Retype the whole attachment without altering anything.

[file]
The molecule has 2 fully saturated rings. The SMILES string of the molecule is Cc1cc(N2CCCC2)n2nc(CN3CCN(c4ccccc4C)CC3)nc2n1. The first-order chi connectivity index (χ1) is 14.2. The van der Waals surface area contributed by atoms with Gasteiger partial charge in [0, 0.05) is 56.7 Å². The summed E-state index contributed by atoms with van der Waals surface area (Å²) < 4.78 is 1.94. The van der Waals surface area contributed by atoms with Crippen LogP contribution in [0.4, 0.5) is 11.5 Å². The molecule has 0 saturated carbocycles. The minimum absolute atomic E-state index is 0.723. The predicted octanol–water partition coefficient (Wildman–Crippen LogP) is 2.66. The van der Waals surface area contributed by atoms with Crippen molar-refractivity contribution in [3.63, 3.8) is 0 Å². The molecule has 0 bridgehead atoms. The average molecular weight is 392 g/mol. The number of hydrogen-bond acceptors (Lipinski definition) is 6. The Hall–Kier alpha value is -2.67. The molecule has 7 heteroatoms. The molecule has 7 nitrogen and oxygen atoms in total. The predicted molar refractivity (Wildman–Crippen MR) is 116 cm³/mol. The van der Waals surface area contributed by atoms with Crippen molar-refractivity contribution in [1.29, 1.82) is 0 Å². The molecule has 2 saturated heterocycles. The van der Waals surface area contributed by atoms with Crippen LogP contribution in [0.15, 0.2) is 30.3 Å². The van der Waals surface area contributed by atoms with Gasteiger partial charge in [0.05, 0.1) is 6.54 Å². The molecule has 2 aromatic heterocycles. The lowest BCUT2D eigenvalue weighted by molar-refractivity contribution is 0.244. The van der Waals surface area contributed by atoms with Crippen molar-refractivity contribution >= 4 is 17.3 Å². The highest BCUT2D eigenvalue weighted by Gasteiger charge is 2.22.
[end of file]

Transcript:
The molecule has 2 fully saturated rings. The SMILES string of the molecule is Cc1cc(N2CCCC2)n2nc(CN3CCN(c4ccccc4C)CC3)nc2n1. The first-order chi connectivity index (χ1) is 14.2. The van der Waals surface area contributed by atoms with Gasteiger partial charge in [0, 0.05) is 56.7 Å². The summed E-state index contributed by atoms with van der Waals surface area (Å²) < 4.78 is 1.94. The van der Waals surface area contributed by atoms with Crippen LogP contribution in [0.4, 0.5) is 11.5 Å². The molecule has 0 saturated carbocycles. The minimum absolute atomic E-state index is 0.723. The predicted octanol–water partition coefficient (Wildman–Crippen LogP) is 2.66. The van der Waals surface area contributed by atoms with Crippen molar-refractivity contribution in [3.63, 3.8) is 0 Å². The molecule has 0 bridgehead atoms. The average molecular weight is 392 g/mol. The number of hydrogen-bond acceptors (Lipinski definition) is 6. The Hall–Kier alpha value is -2.67. The molecule has 7 heteroatoms. The molecule has 7 nitrogen and oxygen atoms in total. The predicted molar refractivity (Wildman–Crippen MR) is 116 cm³/mol. The van der Waals surface area contributed by atoms with Crippen molar-refractivity contribution in [1.29, 1.82) is 0 Å². The molecule has 2 saturated heterocycles. The van der Waals surface area contributed by atoms with Crippen LogP contribution in [0.15, 0.2) is 30.3 Å². The van der Waals surface area contributed by atoms with Gasteiger partial charge in [0.05, 0.1) is 6.54 Å². The molecule has 2 aromatic heterocycles. The lowest BCUT2D eigenvalue weighted by molar-refractivity contribution is 0.244. The van der Waals surface area contributed by atoms with Crippen molar-refractivity contribution >= 4 is 17.3 Å². The highest BCUT2D eigenvalue weighted by Gasteiger charge is 2.22.